The Record-Breaking Reason This Beach In Portugal Is One Of The World's Most Dangerous

Standing atop São Miguel Arcanjo fort, you watch a 50 to 100-foot-tall wave rear up out of the Atlantic Ocean, creating the illusion that it's about to overwhelm you with its might and menace. The winter waves at Praia do Norte (North Beach) in the little Portuguese fishing village of Nazaré are the biggest and fiercest in the world, and an international cadre of big wave surfers have turned the town into a competitive surf mecca where records are made to be broken.


North Beach, as it stretches off beyond the fort, may look inviting with its golden sands, gently rolling dunes, and cerulean waters. What you can't see is the underwater canyon that runs the length of the beach and causes the tsunami-sized waves those surfers love. Even when it appears calm, as it does in summer, you should not try to swim here, or even get too close to the sea, lest a sneaker wave sweep you out to a watery grave. Like this beach on Oahu that's nicknamed Broke Neck Beach, or this beach in Florida with treacherous rip currents lurking beneath a seemingly calm surface, some stretches of sand are better left on a postcard.

A fishing village turned surf town

Nazaré became famous in 2011 when Hawaiian surfer Garrett McNamara set a Guinness World Record for the tallest wave ever surfed, a whopping 78-footer. His record has since been broken, and that record too, as surfers chase higher and higher swells. Nazaré quickly became a top surf destination, both for pros and amateurs. The big waves dominate in winter, but at other times of the year, Nazaré is considered a good place to attend surf school, even for beginners. The World Surf League now holds an annual competition here.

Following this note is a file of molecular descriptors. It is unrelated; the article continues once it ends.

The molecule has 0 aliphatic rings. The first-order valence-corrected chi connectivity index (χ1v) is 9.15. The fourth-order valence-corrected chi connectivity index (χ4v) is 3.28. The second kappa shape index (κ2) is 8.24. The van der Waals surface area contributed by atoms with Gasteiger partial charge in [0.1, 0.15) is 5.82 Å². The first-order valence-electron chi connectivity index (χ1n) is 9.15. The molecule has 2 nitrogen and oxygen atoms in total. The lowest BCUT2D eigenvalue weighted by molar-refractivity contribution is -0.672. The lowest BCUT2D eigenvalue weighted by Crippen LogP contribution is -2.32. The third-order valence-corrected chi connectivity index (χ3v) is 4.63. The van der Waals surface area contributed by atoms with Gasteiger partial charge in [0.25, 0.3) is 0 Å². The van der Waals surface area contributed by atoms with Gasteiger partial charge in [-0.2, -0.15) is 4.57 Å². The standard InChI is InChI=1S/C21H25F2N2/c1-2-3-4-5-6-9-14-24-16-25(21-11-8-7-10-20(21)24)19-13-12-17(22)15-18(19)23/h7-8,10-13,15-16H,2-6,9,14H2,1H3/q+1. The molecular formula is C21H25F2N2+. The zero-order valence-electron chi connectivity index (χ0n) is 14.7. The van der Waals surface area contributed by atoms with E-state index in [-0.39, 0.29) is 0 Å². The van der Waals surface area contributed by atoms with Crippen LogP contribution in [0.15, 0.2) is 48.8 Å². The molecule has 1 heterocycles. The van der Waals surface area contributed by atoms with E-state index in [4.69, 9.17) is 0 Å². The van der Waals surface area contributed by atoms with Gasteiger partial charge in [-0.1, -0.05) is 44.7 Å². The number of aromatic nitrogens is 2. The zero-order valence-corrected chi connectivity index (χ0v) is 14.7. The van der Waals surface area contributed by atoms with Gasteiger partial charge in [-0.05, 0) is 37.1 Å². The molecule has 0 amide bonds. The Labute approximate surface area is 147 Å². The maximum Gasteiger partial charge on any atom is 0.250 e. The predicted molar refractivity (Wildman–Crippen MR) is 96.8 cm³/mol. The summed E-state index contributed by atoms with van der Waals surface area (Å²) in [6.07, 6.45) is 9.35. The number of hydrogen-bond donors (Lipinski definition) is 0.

But the risks are real: Brazilian surfer Maya Gabeira, who holds the women's world record, nearly drowned in 2013 but came back to surf the biggest wave of the year in 2020, by anyone, regardless of gender. (That's her surfing at North Beach in the image above). But after several more close calls over the years, Nazaré finally saw its first surfing fatality in 2023. It's hard to overstate the power of the forces at play. "Some of those waves are more like atomic bombs than waves," comments one Portuguese YouTube viewer on the trailer for the riveting HBO documentary series, "100 Foot Wave," which was filmed at this beach. The biggest waves, like those found here, can exert up to 6,000 pounds of pressure per square foot. For scale, that's the weight of a Super Duty Ford F-250 pickup truck — in a square foot. 


A better way to approach the ocean in Nazaré

Nazaré has another oceanic distinction besides its monster waves, and that's the quality of its seafood. Portugal is on every foodie's bucket list, and Nazaré, on the country's legendary Silver Coast, was a fishing village long before it became a surf town. Tabernia d'Adélia, the only Nazaré restaurant in the Michelin Guide, has quirky, fun decor that includes model fishing boats and high-backed chairs in mismatched plaids. While it pays to be timid on the beach, don't be afraid to order adventurously here — try the shrimp, squid, and monkfish kebab, which arrives at your table as a tower, or an order of barnacles. Pangeia is the top-rated restaurant on Tripadvisor, and sits on a hill with the coastline spread out below. It's known for its octopus preparations. Octopus carpaccio? We'd surf a pretty big wave for a plate of that delightful delicacy.


We'd rather watch those waves break from the cozy warmth of Garret McNamara's favorite spot on dry land, Restaurante A Celeste. One of this beachfront gem's specialties is migas, a breadcrumb dish that's traditionally cooked in pork fat and is slightly reminiscent of Thanksgiving stuffing. Celeste is also one of the few local joints to offer a range of vegetarian meals, including a tasty version of migas, so you don't have to miss out on the experience. After indulging in such a carb-a-licious feast, you will no doubt begin to appreciate the importance of the siesta in parts of Portugal and Spain.